Cryogenic Sensor Enabling Broad-Band and Traceable Power Measurement
Recently, great progress has been made in the ﬁeld of ultrasensitive microwave detectors, reaching even the threshold for utilization in circuit quantum electrodynamics (cQED). However, cryogenic sensors lack the compatibility with broad-band metrologically traceable power absorption measurements at ultralow powers, which restricts their range of applications. Our newest research publication presents a solution for this challenge.
Researchers from Bluefors, Aalto University’s Department of Applied Physics, IQM, and VTT Technical Research Centre of Finland have developed a sensitive bolometer device for traceable microwave power absorption measurements relying on dc substitution. The tracing of the absorbed power relies on comparing the response of the bolometer between radio frequency (rf) and dc-heating powers traced to the Josephson voltage and quantum Hall resistance. The device operates at low temperatures, exhibits a broad input bandwidth and is suitable for characterization of devices operating in the framework of cQED.
The team has developed a detector that is native to the cryogenic environment where quantum computers operate. Importantly, measurements from the detector can be traced to existing SI standards for greatly improved accuracy.
Much like a room-temperature microwave power meter, the device converts incoming microwave signals into heat that can be detected by an electrical circuit. Thanks to its engineered-nanoscale components, the sensor is extremely sensitive to small amounts of heating so that it can detect microwaves in the regime relevant for quantum technology.
At room temperature, microwave power sensors are ubiquitous and underpin technologies such as wireless communications, radar, Bluetooth, among others. However, accurate power meters for the cryogenic environment where quantum computers operate are still a great challenge because of the extremely small operation power levels. The new result improves the accuracy, dynamic range, and bandwidth of the measurements.
Demonstration of the Sensor
The researchers have been testing the sensor and the results were published in the Review of Scientific Instruments. The article was chosen as the Editor’s Pick.
To illustrate the technique, the researchers demonstrated two different methods of dc-substitution to calibrate the power that is delivered to the base temperature stage of a dilution refrigerator using the in-situ power sensor.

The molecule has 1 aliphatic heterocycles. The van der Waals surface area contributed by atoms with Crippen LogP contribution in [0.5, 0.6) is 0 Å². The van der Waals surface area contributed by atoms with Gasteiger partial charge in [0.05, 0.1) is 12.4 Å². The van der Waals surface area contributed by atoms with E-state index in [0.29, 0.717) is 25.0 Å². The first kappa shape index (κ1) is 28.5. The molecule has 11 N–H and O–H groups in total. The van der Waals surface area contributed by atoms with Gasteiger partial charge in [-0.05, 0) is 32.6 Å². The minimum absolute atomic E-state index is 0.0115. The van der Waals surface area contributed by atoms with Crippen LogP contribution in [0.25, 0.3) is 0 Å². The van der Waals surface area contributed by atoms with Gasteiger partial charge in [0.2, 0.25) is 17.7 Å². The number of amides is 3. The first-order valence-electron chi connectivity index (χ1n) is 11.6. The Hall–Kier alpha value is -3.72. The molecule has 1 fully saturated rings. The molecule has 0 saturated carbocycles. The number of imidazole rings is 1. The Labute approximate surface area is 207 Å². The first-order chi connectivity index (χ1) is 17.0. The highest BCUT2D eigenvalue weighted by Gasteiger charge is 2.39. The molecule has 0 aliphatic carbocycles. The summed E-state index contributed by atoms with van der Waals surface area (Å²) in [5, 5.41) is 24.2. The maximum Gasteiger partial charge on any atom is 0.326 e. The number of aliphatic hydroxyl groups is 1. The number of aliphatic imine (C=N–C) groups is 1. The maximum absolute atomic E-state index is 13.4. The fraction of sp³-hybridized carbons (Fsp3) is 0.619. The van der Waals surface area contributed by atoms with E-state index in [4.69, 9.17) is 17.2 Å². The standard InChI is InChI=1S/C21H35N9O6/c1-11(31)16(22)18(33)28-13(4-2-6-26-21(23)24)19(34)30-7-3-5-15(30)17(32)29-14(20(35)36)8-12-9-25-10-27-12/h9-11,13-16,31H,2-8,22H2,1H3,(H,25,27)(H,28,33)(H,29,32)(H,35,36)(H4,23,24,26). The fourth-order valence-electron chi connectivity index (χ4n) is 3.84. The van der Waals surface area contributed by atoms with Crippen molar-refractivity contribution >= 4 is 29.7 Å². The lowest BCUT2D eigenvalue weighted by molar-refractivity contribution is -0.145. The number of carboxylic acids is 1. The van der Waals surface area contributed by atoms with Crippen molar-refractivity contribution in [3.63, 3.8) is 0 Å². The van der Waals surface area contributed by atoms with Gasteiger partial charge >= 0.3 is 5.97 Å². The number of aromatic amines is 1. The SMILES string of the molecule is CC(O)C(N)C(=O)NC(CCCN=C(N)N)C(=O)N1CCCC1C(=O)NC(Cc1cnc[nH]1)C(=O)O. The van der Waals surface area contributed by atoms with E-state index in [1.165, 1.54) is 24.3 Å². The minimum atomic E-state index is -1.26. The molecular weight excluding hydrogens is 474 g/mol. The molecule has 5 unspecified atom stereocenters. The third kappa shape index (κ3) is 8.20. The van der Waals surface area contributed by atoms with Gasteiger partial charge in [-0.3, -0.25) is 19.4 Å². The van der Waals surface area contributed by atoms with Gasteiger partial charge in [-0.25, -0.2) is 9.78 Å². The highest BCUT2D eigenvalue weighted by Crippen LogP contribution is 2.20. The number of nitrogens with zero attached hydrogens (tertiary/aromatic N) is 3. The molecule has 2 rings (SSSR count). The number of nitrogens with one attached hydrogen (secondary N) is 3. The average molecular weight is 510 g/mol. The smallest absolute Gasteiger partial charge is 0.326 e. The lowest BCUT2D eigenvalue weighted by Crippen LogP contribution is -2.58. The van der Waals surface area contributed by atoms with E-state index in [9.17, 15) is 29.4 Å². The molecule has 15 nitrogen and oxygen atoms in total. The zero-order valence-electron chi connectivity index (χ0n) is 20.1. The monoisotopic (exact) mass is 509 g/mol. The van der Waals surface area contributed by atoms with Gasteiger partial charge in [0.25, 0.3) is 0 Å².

As an illustration of the utility of the introduced microwave sensor, the demonstration included the calibration of a heavily attenuated rf line including several microwave components at low temperatures. It was achieved by comparing the response of the bolometer to a heater signal applied through the rf line and to heating applied through a dc line. From this comparison, the frequency-dependent attenuation of the rf line was accurately determined with an uncertainty of 0.33 dB for an absorbed power of −114 dBm.
Practical Benefits in Measuring the Power Radiated to a Qubit
Operating a power meter in situ in the cryostat has several benefits for characterizing cryogenic components. For example, the typical signals used in quantum technology are too weak to be brought back up to room temperature for detection. Therefore, the traceability of the new detector enables accurate measurements of real signals for debugging and characterizing quantum hardware. In future experiments, the bolometer is planned to be used for microwave signal calibration in qubit experiments, both for investigations of readout with thermal detectors, and pre- qualiﬁcation of qubit wiring schemes through accurate measurements of line attenuation and noise power that reaches the sample space. The demonstration aims to facilitate the implementation of bolometers in experiments on cryogenic electronics as traceable power sensors and to enable highly accurate power measurements.
Bluefors Continues to Develop Solutions for Quantum Research and Applications
Bluefors is here to enable the quantum breakthrough and support scientists in their work. Through the work of our Quantum Applications team, we continue delivering new innovations to the community and create solutions for cryogenic measurement challenges. View our recent publications to learn more about our research.